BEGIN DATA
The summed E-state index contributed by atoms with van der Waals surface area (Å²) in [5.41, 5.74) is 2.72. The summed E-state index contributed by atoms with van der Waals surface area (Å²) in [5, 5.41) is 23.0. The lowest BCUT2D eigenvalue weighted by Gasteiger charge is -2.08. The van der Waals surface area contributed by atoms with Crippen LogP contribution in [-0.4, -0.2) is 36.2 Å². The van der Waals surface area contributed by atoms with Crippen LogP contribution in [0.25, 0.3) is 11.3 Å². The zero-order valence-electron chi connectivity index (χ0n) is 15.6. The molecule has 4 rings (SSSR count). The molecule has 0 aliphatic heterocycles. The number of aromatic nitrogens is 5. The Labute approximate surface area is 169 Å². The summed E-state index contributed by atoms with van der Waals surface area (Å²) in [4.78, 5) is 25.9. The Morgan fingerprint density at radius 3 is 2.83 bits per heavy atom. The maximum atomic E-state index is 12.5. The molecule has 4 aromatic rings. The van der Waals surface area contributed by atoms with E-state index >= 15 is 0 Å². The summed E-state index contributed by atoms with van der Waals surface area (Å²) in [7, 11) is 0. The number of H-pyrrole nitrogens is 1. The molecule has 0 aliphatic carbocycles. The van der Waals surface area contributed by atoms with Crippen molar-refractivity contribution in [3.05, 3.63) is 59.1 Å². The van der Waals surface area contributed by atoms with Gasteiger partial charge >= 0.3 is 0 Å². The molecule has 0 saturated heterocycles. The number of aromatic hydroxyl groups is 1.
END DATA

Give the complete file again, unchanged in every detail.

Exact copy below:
The summed E-state index contributed by atoms with van der Waals surface area (Å²) in [5.41, 5.74) is 2.72. The summed E-state index contributed by atoms with van der Waals surface area (Å²) in [5, 5.41) is 23.0. The lowest BCUT2D eigenvalue weighted by Gasteiger charge is -2.08. The van der Waals surface area contributed by atoms with Crippen LogP contribution in [-0.4, -0.2) is 36.2 Å². The van der Waals surface area contributed by atoms with Crippen LogP contribution in [0.25, 0.3) is 11.3 Å². The zero-order valence-electron chi connectivity index (χ0n) is 15.6. The molecule has 4 rings (SSSR count). The molecule has 0 aliphatic heterocycles. The number of aromatic nitrogens is 5. The Labute approximate surface area is 169 Å². The summed E-state index contributed by atoms with van der Waals surface area (Å²) in [4.78, 5) is 25.9. The Morgan fingerprint density at radius 3 is 2.83 bits per heavy atom. The maximum atomic E-state index is 12.5. The molecule has 4 aromatic rings. The van der Waals surface area contributed by atoms with E-state index >= 15 is 0 Å². The summed E-state index contributed by atoms with van der Waals surface area (Å²) in [7, 11) is 0. The number of H-pyrrole nitrogens is 1. The molecule has 0 aliphatic carbocycles. The van der Waals surface area contributed by atoms with Crippen molar-refractivity contribution in [3.05, 3.63) is 59.1 Å². The van der Waals surface area contributed by atoms with Gasteiger partial charge >= 0.3 is 0 Å². The molecule has 0 saturated heterocycles. The number of aromatic hydroxyl groups is 1.